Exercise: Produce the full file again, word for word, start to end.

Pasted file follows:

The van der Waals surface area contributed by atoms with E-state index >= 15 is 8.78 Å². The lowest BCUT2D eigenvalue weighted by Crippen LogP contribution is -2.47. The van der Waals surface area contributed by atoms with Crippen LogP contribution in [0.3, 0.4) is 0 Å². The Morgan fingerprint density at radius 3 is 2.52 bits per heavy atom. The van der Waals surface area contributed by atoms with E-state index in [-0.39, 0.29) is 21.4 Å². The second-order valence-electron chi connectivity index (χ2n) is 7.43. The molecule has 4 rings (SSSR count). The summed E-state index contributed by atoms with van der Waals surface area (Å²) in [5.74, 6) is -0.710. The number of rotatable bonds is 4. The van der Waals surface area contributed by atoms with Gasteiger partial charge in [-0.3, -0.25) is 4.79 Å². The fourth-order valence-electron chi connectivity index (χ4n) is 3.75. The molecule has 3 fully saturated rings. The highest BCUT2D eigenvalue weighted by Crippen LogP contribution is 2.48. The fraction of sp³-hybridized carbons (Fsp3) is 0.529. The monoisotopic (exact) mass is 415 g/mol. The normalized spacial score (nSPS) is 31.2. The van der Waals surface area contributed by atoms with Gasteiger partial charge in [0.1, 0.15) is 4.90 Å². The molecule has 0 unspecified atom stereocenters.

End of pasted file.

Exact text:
The van der Waals surface area contributed by atoms with E-state index >= 15 is 8.78 Å². The lowest BCUT2D eigenvalue weighted by Crippen LogP contribution is -2.47. The van der Waals surface area contributed by atoms with Crippen LogP contribution in [0.3, 0.4) is 0 Å². The Morgan fingerprint density at radius 3 is 2.52 bits per heavy atom. The van der Waals surface area contributed by atoms with E-state index in [-0.39, 0.29) is 21.4 Å². The second-order valence-electron chi connectivity index (χ2n) is 7.43. The molecule has 4 rings (SSSR count). The summed E-state index contributed by atoms with van der Waals surface area (Å²) in [5.74, 6) is -0.710. The number of rotatable bonds is 4. The van der Waals surface area contributed by atoms with Gasteiger partial charge in [-0.3, -0.25) is 4.79 Å². The fourth-order valence-electron chi connectivity index (χ4n) is 3.75. The molecule has 3 fully saturated rings. The highest BCUT2D eigenvalue weighted by Crippen LogP contribution is 2.48. The fraction of sp³-hybridized carbons (Fsp3) is 0.529. The monoisotopic (exact) mass is 415 g/mol. The normalized spacial score (nSPS) is 31.2. The van der Waals surface area contributed by atoms with Gasteiger partial charge in [0.1, 0.15) is 4.90 Å². The molecule has 0 unspecified atom stereocenters.